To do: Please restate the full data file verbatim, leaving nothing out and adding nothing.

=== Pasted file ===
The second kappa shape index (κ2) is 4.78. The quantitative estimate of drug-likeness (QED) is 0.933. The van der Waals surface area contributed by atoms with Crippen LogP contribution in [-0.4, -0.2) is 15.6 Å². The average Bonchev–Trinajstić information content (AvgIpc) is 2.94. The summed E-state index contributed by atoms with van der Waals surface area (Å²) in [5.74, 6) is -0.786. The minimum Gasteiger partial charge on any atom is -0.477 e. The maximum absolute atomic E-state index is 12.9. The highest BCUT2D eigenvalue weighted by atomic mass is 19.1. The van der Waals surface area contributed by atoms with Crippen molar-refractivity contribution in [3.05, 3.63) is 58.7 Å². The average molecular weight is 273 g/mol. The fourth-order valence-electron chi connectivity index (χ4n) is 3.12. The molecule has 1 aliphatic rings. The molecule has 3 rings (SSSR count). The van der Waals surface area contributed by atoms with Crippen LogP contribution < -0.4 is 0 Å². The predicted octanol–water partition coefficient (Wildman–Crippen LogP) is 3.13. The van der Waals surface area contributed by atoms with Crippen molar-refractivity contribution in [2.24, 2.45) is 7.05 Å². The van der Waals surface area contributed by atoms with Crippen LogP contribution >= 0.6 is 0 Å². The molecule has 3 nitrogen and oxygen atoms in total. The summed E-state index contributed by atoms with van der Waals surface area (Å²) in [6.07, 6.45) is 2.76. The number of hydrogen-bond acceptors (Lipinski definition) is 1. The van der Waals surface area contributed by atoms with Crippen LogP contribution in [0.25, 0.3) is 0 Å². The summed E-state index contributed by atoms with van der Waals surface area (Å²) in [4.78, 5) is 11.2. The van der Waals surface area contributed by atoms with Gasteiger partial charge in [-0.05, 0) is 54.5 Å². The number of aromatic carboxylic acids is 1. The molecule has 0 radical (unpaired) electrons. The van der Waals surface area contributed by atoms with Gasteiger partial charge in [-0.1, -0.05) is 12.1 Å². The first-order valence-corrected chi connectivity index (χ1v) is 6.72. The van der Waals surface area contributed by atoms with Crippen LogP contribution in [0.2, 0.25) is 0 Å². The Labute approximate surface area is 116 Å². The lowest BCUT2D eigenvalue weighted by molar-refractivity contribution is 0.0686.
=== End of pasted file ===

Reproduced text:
The second kappa shape index (κ2) is 4.78. The quantitative estimate of drug-likeness (QED) is 0.933. The van der Waals surface area contributed by atoms with Crippen LogP contribution in [-0.4, -0.2) is 15.6 Å². The average Bonchev–Trinajstić information content (AvgIpc) is 2.94. The summed E-state index contributed by atoms with van der Waals surface area (Å²) in [5.74, 6) is -0.786. The minimum Gasteiger partial charge on any atom is -0.477 e. The maximum absolute atomic E-state index is 12.9. The highest BCUT2D eigenvalue weighted by atomic mass is 19.1. The van der Waals surface area contributed by atoms with Crippen molar-refractivity contribution in [3.05, 3.63) is 58.7 Å². The average molecular weight is 273 g/mol. The fourth-order valence-electron chi connectivity index (χ4n) is 3.12. The molecule has 1 aliphatic rings. The molecule has 3 rings (SSSR count). The van der Waals surface area contributed by atoms with Crippen LogP contribution < -0.4 is 0 Å². The predicted octanol–water partition coefficient (Wildman–Crippen LogP) is 3.13. The van der Waals surface area contributed by atoms with Crippen molar-refractivity contribution in [2.24, 2.45) is 7.05 Å². The van der Waals surface area contributed by atoms with Crippen LogP contribution >= 0.6 is 0 Å². The molecule has 3 nitrogen and oxygen atoms in total. The summed E-state index contributed by atoms with van der Waals surface area (Å²) in [6.07, 6.45) is 2.76. The number of hydrogen-bond acceptors (Lipinski definition) is 1. The van der Waals surface area contributed by atoms with Crippen LogP contribution in [0.25, 0.3) is 0 Å². The summed E-state index contributed by atoms with van der Waals surface area (Å²) in [4.78, 5) is 11.2. The van der Waals surface area contributed by atoms with Gasteiger partial charge in [-0.05, 0) is 54.5 Å². The number of aromatic carboxylic acids is 1. The molecule has 0 radical (unpaired) electrons. The van der Waals surface area contributed by atoms with Gasteiger partial charge in [-0.1, -0.05) is 12.1 Å². The first-order valence-corrected chi connectivity index (χ1v) is 6.72. The van der Waals surface area contributed by atoms with Crippen LogP contribution in [0.2, 0.25) is 0 Å². The Labute approximate surface area is 116 Å². The lowest BCUT2D eigenvalue weighted by molar-refractivity contribution is 0.0686.